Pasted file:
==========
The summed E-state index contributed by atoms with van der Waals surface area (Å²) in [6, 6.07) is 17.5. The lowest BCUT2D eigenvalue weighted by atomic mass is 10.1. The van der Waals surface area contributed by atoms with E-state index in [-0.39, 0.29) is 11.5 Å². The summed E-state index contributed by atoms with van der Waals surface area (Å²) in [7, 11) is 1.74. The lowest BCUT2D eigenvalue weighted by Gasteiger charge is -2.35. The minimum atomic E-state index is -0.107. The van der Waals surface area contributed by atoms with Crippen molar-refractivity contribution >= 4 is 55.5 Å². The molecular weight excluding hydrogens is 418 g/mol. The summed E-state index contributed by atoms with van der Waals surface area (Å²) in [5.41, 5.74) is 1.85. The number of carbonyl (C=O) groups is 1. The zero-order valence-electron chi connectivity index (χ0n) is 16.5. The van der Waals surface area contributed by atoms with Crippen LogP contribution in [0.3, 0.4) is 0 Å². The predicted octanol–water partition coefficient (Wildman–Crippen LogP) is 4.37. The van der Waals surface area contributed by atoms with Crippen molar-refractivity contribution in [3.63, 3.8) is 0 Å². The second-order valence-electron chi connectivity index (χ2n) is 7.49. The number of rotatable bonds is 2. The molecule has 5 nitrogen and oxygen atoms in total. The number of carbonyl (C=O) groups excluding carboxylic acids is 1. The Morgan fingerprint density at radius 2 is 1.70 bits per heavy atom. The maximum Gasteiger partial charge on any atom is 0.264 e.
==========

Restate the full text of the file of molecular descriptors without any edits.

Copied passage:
The summed E-state index contributed by atoms with van der Waals surface area (Å²) in [6, 6.07) is 17.5. The lowest BCUT2D eigenvalue weighted by atomic mass is 10.1. The van der Waals surface area contributed by atoms with E-state index in [-0.39, 0.29) is 11.5 Å². The summed E-state index contributed by atoms with van der Waals surface area (Å²) in [7, 11) is 1.74. The lowest BCUT2D eigenvalue weighted by Gasteiger charge is -2.35. The minimum atomic E-state index is -0.107. The van der Waals surface area contributed by atoms with Crippen molar-refractivity contribution >= 4 is 55.5 Å². The molecular weight excluding hydrogens is 418 g/mol. The summed E-state index contributed by atoms with van der Waals surface area (Å²) in [5.41, 5.74) is 1.85. The number of carbonyl (C=O) groups is 1. The zero-order valence-electron chi connectivity index (χ0n) is 16.5. The van der Waals surface area contributed by atoms with Crippen LogP contribution in [0.3, 0.4) is 0 Å². The predicted octanol–water partition coefficient (Wildman–Crippen LogP) is 4.37. The van der Waals surface area contributed by atoms with Crippen molar-refractivity contribution in [3.63, 3.8) is 0 Å². The second-order valence-electron chi connectivity index (χ2n) is 7.49. The number of rotatable bonds is 2. The molecule has 5 nitrogen and oxygen atoms in total. The number of carbonyl (C=O) groups excluding carboxylic acids is 1. The Morgan fingerprint density at radius 2 is 1.70 bits per heavy atom. The maximum Gasteiger partial charge on any atom is 0.264 e.